Real battle is for independence
ANYBODY who follows election campaigns will be forgiven for feeling a sense of deja vu as the political parties indulge in a spot of name calling and bicker about the effects of their various tax policies.
This is politics as usual, here and in most democracies across the world. The snag is that we cannot afford the luxury of politics as usual while the debate about tax is obscuring just how crucial this campaign is to our future.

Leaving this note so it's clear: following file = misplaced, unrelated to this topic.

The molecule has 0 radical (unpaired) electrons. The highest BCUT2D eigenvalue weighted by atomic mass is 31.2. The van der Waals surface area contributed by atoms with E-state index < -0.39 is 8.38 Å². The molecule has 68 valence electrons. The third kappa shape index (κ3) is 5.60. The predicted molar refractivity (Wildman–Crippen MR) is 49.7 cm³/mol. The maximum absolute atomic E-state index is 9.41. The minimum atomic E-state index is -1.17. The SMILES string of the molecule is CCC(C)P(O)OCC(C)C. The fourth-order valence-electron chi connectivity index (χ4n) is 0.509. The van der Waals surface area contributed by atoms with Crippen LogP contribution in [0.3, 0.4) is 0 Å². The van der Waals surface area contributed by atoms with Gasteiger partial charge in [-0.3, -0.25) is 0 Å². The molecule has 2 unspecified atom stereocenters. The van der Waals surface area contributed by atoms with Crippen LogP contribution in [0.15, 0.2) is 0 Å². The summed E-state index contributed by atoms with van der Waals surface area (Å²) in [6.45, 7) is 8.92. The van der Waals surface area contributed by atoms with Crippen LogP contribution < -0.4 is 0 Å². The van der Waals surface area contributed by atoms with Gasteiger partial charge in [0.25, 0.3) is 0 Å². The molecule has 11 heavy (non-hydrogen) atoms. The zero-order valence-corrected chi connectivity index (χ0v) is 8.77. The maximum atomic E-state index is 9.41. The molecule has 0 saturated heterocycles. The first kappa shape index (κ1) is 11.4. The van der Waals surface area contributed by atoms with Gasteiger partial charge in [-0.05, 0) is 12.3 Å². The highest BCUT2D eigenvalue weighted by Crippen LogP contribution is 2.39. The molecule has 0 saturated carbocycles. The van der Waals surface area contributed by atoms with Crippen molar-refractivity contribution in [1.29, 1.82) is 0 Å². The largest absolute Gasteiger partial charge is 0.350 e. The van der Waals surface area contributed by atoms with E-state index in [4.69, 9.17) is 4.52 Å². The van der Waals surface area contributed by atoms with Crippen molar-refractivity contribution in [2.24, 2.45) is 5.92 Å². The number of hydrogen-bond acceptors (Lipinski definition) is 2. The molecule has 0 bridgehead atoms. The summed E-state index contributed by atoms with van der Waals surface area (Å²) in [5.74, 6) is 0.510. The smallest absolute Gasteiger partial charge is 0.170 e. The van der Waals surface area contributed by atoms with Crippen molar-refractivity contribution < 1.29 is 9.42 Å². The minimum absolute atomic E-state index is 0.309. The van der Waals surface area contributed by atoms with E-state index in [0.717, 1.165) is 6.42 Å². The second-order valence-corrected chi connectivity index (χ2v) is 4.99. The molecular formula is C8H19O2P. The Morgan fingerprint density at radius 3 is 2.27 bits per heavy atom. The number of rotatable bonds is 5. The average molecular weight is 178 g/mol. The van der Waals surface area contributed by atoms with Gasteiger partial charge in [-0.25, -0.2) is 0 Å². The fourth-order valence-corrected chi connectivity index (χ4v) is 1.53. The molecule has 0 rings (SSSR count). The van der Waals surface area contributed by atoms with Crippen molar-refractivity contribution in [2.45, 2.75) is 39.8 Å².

A quick glance across Europe serves as a chilling reminder of how limited our choices already are. In Athens, the International Monetary Fund and the European Union are busy telling the Greek government to sell everything from railways and airports in a stark reminder that failure to implement deep cuts will provoke our creditors to take real action. In London, where the economy is stumbling as Prime Minister David Cameron's deep cuts take effect, we can see an equally vivid reminder that there is no such thing as large and painless reductions in State spending. Taking billions out of an economy winds a country in the short-term.